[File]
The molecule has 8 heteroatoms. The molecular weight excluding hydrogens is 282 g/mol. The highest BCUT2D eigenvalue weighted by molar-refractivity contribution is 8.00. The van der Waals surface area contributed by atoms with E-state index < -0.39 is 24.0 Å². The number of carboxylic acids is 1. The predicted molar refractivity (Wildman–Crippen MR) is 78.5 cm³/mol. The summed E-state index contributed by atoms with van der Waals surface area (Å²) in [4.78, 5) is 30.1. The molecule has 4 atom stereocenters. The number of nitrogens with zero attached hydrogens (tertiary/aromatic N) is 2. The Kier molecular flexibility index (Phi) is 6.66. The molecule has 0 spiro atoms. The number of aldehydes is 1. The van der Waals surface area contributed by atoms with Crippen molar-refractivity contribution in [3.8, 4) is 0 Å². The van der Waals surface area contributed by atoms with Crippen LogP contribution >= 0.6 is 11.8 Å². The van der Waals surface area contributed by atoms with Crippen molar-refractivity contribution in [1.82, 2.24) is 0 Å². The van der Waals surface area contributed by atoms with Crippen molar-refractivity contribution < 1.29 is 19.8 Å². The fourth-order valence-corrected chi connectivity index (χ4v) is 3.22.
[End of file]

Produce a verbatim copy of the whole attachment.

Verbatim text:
The molecule has 8 heteroatoms. The molecular weight excluding hydrogens is 282 g/mol. The highest BCUT2D eigenvalue weighted by molar-refractivity contribution is 8.00. The van der Waals surface area contributed by atoms with E-state index < -0.39 is 24.0 Å². The number of carboxylic acids is 1. The predicted molar refractivity (Wildman–Crippen MR) is 78.5 cm³/mol. The summed E-state index contributed by atoms with van der Waals surface area (Å²) in [4.78, 5) is 30.1. The molecule has 4 atom stereocenters. The number of nitrogens with zero attached hydrogens (tertiary/aromatic N) is 2. The Kier molecular flexibility index (Phi) is 6.66. The molecule has 0 spiro atoms. The number of aldehydes is 1. The van der Waals surface area contributed by atoms with Crippen molar-refractivity contribution in [3.8, 4) is 0 Å². The van der Waals surface area contributed by atoms with Crippen LogP contribution >= 0.6 is 11.8 Å². The van der Waals surface area contributed by atoms with Crippen molar-refractivity contribution in [1.82, 2.24) is 0 Å². The van der Waals surface area contributed by atoms with Crippen molar-refractivity contribution < 1.29 is 19.8 Å². The fourth-order valence-corrected chi connectivity index (χ4v) is 3.22.